Drawings from an 1894 anthropology book of katsina figures, or spirits, made by the native Pueblo people of the Southwestern United States.

'Pleating Time' by Sophie Ploeg, 2013. Copyright Sophie Ploeg, 2013

Lacemaking inspires BP Travel Award winner’s paintings

'Pleating Time' by Sophie Ploeg, 2013. Copyright Sophie Ploeg, 2013

‘Pleating Time’ by Sophie Ploeg, 2013. Copyright Sophie Ploeg, 2013

LONDON – The work of BP Travel Award 2013 winner Sophie Ploeg, a Bristol-based Dutch Artist, is on display at this year’s BP Portrait Award. Having studied Art & Architectural History at universities in The Netherlands, Ploeg, 39, won last year for her proposal to explore how fashion and lace was represented in 17th century art, as well as in modern applications. She has visited famous lace-making centERs such as Bruges in Belgium and Honiton in Devon, modern lace makers and artists, antique lace collections and 17th century art collections, and has undertaken literary research.

Since receiving the BP Travel Award in June 2013, Dutch artist Sophie Ploeg has spent the past twelve months immersed in the tradition of lace in seventeenth-century portraiture, drawing on her findings to create ten new oil paintings, some of which will be exhibited at the National Portrait Gallery alongside this year’s BP Portrait Award exhibition.

Now living in Bristol after moving to the UK from Holland in 2000, the forty-year-old artist developed her interest in fabrics several years ago when she began depicting textiles in her figure paintings and still lives.

In the 2013 BP Portrait Award, she exhibited her oil-on-panel Self-portrait with Lace Collar, a work that expertly juxtaposed the modern and antique.

The idea was also central to her winning proposal for the BP Travel Award which focused on how she would interpret the use of fabric and lace in 17th-century portraiture in a meaningful and contemporary manner.

“In my proposal, I left the outcome of the project purposefully blank as I did not know where it would take me,” Ploeg said. “All I knew was that I wanted to learn more about seventeenth-century portraits and the fabric, costumes and lace depicted in them. My work was already infused with history, heritage, femininity, fabric and lace and I thought that studying this period in history would deepen and enrich my work.”

Ploeg’s one-year travel commission, The Lace Trail, proved to be as much a passage into the past as a journey to any geographic location. The starting point for her research was the work of William Larkin, whose portraits of Jacobean courtiers perfectly illustrate the period’s richly decorated fashions, each sitter adorned in elaborate embroidery, ruffs, needlelace or Italian cutwork.

“The first half of the seventeenth century was a fascinating transitional period where portraiture hinged between Tudor and Baroque,” said Ploeg. “It was also the period when lace first came into high fashion and it features in many portraits. Seeing Larkin’s paintings at the Holburne Museum in Bath, I was blown away by the huge display of colour and glamour.”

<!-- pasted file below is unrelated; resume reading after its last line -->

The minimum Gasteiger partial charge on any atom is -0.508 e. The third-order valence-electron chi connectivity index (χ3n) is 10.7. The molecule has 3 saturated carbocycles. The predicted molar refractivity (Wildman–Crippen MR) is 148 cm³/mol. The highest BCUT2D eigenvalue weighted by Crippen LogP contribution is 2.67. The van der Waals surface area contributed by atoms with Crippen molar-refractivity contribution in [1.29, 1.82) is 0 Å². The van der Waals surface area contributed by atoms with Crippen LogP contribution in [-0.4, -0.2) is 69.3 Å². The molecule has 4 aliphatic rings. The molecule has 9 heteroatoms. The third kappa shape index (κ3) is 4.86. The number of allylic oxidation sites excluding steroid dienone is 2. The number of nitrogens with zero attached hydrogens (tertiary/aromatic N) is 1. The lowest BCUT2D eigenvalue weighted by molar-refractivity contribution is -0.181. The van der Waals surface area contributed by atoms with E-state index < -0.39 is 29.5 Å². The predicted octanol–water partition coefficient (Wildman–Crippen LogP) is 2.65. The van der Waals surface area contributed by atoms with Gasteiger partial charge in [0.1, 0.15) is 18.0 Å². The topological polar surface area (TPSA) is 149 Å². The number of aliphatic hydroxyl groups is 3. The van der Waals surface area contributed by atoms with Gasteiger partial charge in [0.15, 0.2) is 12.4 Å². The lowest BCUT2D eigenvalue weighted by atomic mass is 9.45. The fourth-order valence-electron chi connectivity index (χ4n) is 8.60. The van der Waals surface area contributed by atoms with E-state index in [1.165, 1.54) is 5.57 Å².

The trail continued in her homeland where she viewed the collection of portraits by Johannes Verspronck at the Rijksmuseum in Amsterdam and the Frans Hals Museum in Haarlem, taking particular inspiration from A Girl Dressed in Blue (1641), and the “stillness, beauty and grandeur” of his portrait of Maria van Strijp (1652).

“Verspronck painted lace as accurately and detailed as the English Jacobean painters, but added various methods to create greater realism, including shading and blurring,” said Ploeg. “I studied the portraits not only as an historian, but also as a painter. I looked for brush strokes, colour choices, glazing and layering techniques.”

By the 1600s, the lacemaking industry provided a living to thousands of women throughout Europe, their creations worn by all but the lowest classes. Made with a needle and single thread (needle lace) or with multiple threads (bobbin lace), the fabric could be unsewn, unlike embroidery, allowing clothing to be altered to easily follow the vicissitudes of fashion. Children as young as five started learning the craft in lace schools, while skilled lacemakers in Flanders, Spain, France and England met the increasing demand from the nobility for linen, silk, gold and silver lace to decorate collars, cuffs and other pieces of clothing.

“A square inch would have taken a lacemaker a whole day of work in the seventeenth century,” said Ploeg. “Lace machines took over the production in the nineteenth century, but no machine or modern hands can create the refined beauty we find in early lace.”

Ploeg’s research also led her to visit modern-day lacemakers in historic lace centres such as Bruges and Honiton, but she was most eager to source authentic early lace in order to paint from life. With lace held in museums not available to use, she hunted down samples in shops across Belgium and England. “Early lace is nearly extinct save for pieces in museum storage boxes. The fineness of the thread and the design is mind-blowing. It tells stories of art, wealth, fame, fashion and social history, and deserves to be seen and admired before it disintegrates into dust.”

Returning to her Gloucestershire studio, Ploeg crafted those themes into ten oil paintings, using her newly acquired antique lace to make accessories for her sitters. ‘A love for fabric has always been there,” she explained. “As a child in Holland, my mother taught me how to sew and as a teenager I created my own clothes.”